It’s been a while since I have done a Photoshop tip but this week I ran across one I had to share. With Photoshop CC’s update to 14.2, the Scripted Patterns were part of it. Not something I had dealt with before, but sure enough, there is a pretty nifty upgrade to this feature that makes it now worth using. Andy Anderson has a nice short video called Photoshop CC: Scripted Patterns and Fills on many of the pattern fill new options. The feature is hidden in the Edit -> Fill screen with Contents Use: Pattern selected and Scripted Patterns checked. (To get this to work on a separate layer like Andy did, be sure to uncheck Preserve Layer Transparency.) The image above demonstrates one of the Picture Frame borders that can now be applied really easily. First I will start with the easier border below.
So how is this done? For the cute Seuss Landing Trolley Train Ride at Universal Studios in Orlando, Florida, the image was first opened in Lightroom where the normal RAW work was done, then in Photoshop the image was taken into OnOne (see sidebar at my Tidbits Blog for website link) Perfect Effects 8 where the HDR Adjustment Brush was used to paint over the area in the back of the image – I was totally impressed how it sharpened up the trolley and lines in the background! A Detail Adjustment Brush was used on the eyes and hands of the characters – it did not need much work. A New Layer was added on top and then from the Menu Bar, Edit -> Fill was selected. Many times Content Aware is in the Use field, so to select Pattern is unusual – but change the Use to Pattern, uncheck Preserve Transparency, and check Scripted Patterns. See screenshot below:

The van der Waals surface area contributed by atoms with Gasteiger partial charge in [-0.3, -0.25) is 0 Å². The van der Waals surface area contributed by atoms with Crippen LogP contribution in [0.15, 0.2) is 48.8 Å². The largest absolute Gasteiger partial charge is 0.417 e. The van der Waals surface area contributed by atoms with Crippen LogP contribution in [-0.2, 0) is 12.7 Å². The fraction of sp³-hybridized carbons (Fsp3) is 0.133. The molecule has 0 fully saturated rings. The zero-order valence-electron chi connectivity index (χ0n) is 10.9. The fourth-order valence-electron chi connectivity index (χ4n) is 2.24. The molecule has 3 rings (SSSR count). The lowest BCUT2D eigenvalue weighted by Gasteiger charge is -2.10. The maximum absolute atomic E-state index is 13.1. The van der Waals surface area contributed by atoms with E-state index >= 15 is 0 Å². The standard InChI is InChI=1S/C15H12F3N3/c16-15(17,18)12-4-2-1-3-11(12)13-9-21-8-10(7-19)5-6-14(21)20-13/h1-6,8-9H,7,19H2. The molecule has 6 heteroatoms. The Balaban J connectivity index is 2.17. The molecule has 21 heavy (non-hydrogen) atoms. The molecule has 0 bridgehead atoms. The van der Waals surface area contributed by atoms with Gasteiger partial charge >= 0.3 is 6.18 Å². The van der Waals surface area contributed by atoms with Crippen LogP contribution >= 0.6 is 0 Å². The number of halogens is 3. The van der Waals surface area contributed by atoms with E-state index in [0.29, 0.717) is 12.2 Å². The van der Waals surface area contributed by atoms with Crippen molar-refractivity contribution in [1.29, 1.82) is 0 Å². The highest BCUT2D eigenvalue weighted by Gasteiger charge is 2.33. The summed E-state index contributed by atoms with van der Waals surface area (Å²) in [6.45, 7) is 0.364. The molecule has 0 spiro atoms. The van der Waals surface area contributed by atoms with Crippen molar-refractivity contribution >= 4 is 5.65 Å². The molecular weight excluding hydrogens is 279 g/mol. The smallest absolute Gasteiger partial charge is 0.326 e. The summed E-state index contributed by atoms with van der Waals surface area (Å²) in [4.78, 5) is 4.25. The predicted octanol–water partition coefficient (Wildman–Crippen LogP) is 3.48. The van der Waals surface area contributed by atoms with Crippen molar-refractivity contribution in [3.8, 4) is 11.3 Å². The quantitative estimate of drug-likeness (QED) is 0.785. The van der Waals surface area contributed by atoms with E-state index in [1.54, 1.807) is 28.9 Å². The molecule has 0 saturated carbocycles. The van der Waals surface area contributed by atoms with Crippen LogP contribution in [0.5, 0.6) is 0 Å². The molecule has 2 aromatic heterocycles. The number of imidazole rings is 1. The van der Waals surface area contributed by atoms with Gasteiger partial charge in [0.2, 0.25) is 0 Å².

In the Script drop-down box, there are now three new choices: Picture Frame, Place Along Path, and Trees. If you select Picture Frame, it does not matter which Custom Pattern shows in the little icon in the dialog box. When you click OK – this huge pop-out dialog now appears as shown below:
You can see above many of the choices you have for making borders – my image used number 38 – Crisscross Double Line Box – there are currently 42 canned choices. Some of the options for creating the frame borders are shown in the screenshot below:
The settings shown are the ones I used for my basic frame, which I actually really liked. Some of the borders are a little clip-arty looking, but with so many settings to change, an interesting border can be created as shown in the red carnation image. This image took forever to figure out exactly what settings it needed – lots of trial and error, which is a bit of a drawback to this feature since it cannot be used as a Smart Object. If you do not like the way the border applied, you have to CTRL+Z (undo) and go back into Pattern Fill to change it and reapply. The good news is that you can actually save the frame and its settings as a preset to use again once you do discover a good combination. Here is a screenshot of the Flower choices for some of the frames.